What GM’s investment in electric means for the auto industry

GRAND RAPIDS, Mich. (WOOD) — General Motors is paving the way for its future electric vehicle launches, planning to open more plants to build the batteries that power them.

Billions of dollars are being invested into GM’s plans to mass produce more electric vehicles, with a new LG Chem plant being built in Ohio and thoughts of another in Tennessee, the Associated Press reports. There is already an LG Chem battery plant in Holland.

“You can always tell the importance of something to an automaker when you see the investment money rolling,” Mike Wall, a local auto analyst with IHS Markit, said Thursday. “And it’s rolling heavily right now.”

Normal internal combustion engines are not going away any time soon, but worldwide interests and trends favor an electric future.

“The general trend, as well, in the US — and we’re going to be seeing this more with the new administration — is going to be embracing higher fuel efficiency requirements,” Wall said. “It’s happening.”

As far as a timeline on when this will become the norm, that depends largely on customer reception and interest.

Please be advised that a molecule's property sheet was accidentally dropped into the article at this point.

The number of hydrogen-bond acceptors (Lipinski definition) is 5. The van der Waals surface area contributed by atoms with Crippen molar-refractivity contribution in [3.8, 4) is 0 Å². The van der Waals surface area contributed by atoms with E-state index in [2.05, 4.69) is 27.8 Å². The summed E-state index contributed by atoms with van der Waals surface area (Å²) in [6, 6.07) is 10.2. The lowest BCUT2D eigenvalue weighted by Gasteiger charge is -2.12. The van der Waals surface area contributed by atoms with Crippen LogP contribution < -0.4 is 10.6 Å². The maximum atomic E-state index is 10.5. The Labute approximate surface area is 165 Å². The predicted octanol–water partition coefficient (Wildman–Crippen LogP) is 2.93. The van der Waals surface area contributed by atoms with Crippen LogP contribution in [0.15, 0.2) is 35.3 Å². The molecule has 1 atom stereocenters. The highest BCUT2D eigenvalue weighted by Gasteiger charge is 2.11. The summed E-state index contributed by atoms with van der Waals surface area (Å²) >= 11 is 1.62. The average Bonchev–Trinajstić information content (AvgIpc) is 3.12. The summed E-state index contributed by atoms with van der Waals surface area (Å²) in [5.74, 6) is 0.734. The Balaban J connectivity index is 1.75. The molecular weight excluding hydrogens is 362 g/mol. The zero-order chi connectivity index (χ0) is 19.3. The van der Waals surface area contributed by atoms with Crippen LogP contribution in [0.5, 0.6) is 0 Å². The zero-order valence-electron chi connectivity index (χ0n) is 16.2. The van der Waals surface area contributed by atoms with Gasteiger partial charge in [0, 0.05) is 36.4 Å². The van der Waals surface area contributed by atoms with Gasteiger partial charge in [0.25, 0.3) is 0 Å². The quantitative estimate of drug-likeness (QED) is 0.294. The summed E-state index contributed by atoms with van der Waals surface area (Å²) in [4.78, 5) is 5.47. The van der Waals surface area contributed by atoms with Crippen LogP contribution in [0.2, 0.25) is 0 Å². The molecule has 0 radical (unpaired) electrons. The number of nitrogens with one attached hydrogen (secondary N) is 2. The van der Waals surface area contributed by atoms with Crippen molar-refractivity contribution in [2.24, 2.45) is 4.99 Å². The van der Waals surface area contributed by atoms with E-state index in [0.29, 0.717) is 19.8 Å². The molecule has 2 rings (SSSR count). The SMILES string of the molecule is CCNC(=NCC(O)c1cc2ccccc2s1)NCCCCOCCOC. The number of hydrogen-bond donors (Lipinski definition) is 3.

“A lot of this is going to be incumbent on the automakers, the dealers, to convey the value proposition of a battery-powered vehicle,” Wall said. “And, frankly, consumers to come along on this journey, as well.”

He said the push toward electric could disrupt the supply chain and jobs along the way, but that remains to be seen.

“Actual headcount is generally less,” Wall said. “It does not take as many people to build a battery electric vehicle as it does internal combustion, if you look at beginning to end, if you will.”

According to the Lakeshore Advantage economic development agency, the LG plant in Holland is one of the region’s largest employers, with more than 900 employees.

With all of the American auto manufacturers investing more money into electric, there’s always the potential for more opportunities.

“There’s a place for West Michigan in this, too. I’ll be quick to point that out,” Wall said. “It’s indicative of that broader megaton and how it’s impacting the US auto landscape.”